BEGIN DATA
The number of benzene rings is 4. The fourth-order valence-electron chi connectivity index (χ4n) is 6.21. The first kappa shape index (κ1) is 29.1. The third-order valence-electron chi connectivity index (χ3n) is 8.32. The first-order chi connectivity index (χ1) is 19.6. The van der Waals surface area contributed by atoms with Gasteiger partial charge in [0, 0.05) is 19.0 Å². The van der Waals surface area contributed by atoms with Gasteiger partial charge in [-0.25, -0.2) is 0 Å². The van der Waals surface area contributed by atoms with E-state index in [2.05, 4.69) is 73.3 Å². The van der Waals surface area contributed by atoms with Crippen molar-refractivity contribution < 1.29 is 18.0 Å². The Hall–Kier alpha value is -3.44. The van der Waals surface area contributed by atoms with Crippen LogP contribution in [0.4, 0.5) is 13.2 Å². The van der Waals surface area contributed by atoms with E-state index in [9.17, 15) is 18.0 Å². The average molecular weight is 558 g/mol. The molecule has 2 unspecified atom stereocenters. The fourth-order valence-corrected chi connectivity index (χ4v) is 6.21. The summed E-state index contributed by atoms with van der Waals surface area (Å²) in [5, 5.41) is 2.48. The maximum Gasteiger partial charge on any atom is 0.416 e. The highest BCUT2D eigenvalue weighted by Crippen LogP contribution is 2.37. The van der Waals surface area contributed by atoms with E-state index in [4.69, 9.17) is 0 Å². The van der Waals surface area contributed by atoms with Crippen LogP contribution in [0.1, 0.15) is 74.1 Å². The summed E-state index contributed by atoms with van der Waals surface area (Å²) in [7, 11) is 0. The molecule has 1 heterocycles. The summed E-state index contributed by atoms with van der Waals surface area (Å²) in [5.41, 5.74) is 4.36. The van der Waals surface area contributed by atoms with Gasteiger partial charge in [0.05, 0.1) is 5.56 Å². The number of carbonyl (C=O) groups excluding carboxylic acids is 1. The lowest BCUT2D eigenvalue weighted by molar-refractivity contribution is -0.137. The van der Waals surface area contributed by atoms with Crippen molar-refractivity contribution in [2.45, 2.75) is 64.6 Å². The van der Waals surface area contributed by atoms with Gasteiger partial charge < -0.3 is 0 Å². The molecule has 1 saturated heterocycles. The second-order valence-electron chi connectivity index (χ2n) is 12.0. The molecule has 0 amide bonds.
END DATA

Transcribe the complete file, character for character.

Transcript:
The number of benzene rings is 4. The fourth-order valence-electron chi connectivity index (χ4n) is 6.21. The first kappa shape index (κ1) is 29.1. The third-order valence-electron chi connectivity index (χ3n) is 8.32. The first-order chi connectivity index (χ1) is 19.6. The van der Waals surface area contributed by atoms with Gasteiger partial charge in [0, 0.05) is 19.0 Å². The van der Waals surface area contributed by atoms with Gasteiger partial charge in [-0.25, -0.2) is 0 Å². The van der Waals surface area contributed by atoms with E-state index in [2.05, 4.69) is 73.3 Å². The van der Waals surface area contributed by atoms with Crippen molar-refractivity contribution < 1.29 is 18.0 Å². The Hall–Kier alpha value is -3.44. The van der Waals surface area contributed by atoms with Crippen LogP contribution in [0.4, 0.5) is 13.2 Å². The van der Waals surface area contributed by atoms with E-state index in [9.17, 15) is 18.0 Å². The average molecular weight is 558 g/mol. The molecule has 2 unspecified atom stereocenters. The fourth-order valence-corrected chi connectivity index (χ4v) is 6.21. The summed E-state index contributed by atoms with van der Waals surface area (Å²) in [5, 5.41) is 2.48. The maximum Gasteiger partial charge on any atom is 0.416 e. The highest BCUT2D eigenvalue weighted by Crippen LogP contribution is 2.37. The van der Waals surface area contributed by atoms with E-state index in [4.69, 9.17) is 0 Å². The van der Waals surface area contributed by atoms with Crippen LogP contribution in [0.1, 0.15) is 74.1 Å². The summed E-state index contributed by atoms with van der Waals surface area (Å²) in [7, 11) is 0. The molecule has 1 heterocycles. The summed E-state index contributed by atoms with van der Waals surface area (Å²) in [5.41, 5.74) is 4.36. The van der Waals surface area contributed by atoms with Gasteiger partial charge in [0.05, 0.1) is 5.56 Å². The number of carbonyl (C=O) groups excluding carboxylic acids is 1. The lowest BCUT2D eigenvalue weighted by molar-refractivity contribution is -0.137. The van der Waals surface area contributed by atoms with Crippen molar-refractivity contribution in [2.45, 2.75) is 64.6 Å². The van der Waals surface area contributed by atoms with Gasteiger partial charge < -0.3 is 0 Å². The molecule has 1 saturated heterocycles. The second-order valence-electron chi connectivity index (χ2n) is 12.0. The molecule has 0 amide bonds.